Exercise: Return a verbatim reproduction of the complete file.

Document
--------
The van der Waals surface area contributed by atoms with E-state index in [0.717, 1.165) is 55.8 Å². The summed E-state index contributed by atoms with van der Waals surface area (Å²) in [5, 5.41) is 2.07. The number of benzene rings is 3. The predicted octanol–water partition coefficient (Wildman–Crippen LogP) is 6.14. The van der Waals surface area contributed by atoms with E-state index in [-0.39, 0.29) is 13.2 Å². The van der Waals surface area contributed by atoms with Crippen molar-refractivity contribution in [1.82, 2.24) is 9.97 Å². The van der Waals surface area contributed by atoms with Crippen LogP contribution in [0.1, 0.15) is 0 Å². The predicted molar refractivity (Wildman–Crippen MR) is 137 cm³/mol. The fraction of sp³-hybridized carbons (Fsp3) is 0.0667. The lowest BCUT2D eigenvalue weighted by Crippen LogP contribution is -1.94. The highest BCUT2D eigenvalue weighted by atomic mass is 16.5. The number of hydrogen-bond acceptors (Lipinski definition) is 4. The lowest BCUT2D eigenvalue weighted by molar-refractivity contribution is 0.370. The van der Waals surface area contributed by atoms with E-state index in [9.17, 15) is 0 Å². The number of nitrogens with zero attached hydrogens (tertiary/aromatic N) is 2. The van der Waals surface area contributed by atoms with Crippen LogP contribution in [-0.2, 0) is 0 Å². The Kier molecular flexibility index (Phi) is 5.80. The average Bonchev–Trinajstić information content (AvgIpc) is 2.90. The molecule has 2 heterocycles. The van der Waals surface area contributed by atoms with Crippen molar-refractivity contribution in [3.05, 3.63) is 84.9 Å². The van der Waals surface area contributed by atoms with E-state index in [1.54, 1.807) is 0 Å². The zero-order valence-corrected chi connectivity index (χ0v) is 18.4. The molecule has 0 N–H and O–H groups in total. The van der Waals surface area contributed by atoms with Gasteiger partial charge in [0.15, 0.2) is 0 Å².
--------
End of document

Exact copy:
The van der Waals surface area contributed by atoms with E-state index in [0.717, 1.165) is 55.8 Å². The summed E-state index contributed by atoms with van der Waals surface area (Å²) in [5, 5.41) is 2.07. The number of benzene rings is 3. The predicted octanol–water partition coefficient (Wildman–Crippen LogP) is 6.14. The van der Waals surface area contributed by atoms with E-state index in [-0.39, 0.29) is 13.2 Å². The van der Waals surface area contributed by atoms with Crippen molar-refractivity contribution in [1.82, 2.24) is 9.97 Å². The van der Waals surface area contributed by atoms with Crippen LogP contribution in [0.1, 0.15) is 0 Å². The predicted molar refractivity (Wildman–Crippen MR) is 137 cm³/mol. The fraction of sp³-hybridized carbons (Fsp3) is 0.0667. The lowest BCUT2D eigenvalue weighted by Crippen LogP contribution is -1.94. The highest BCUT2D eigenvalue weighted by atomic mass is 16.5. The number of hydrogen-bond acceptors (Lipinski definition) is 4. The lowest BCUT2D eigenvalue weighted by molar-refractivity contribution is 0.370. The van der Waals surface area contributed by atoms with E-state index in [9.17, 15) is 0 Å². The number of nitrogens with zero attached hydrogens (tertiary/aromatic N) is 2. The van der Waals surface area contributed by atoms with Crippen LogP contribution in [-0.2, 0) is 0 Å². The Kier molecular flexibility index (Phi) is 5.80. The average Bonchev–Trinajstić information content (AvgIpc) is 2.90. The molecule has 2 heterocycles. The van der Waals surface area contributed by atoms with Crippen molar-refractivity contribution in [3.05, 3.63) is 84.9 Å². The van der Waals surface area contributed by atoms with E-state index in [1.54, 1.807) is 0 Å². The zero-order valence-corrected chi connectivity index (χ0v) is 18.4. The molecule has 0 N–H and O–H groups in total. The van der Waals surface area contributed by atoms with Gasteiger partial charge in [0.15, 0.2) is 0 Å².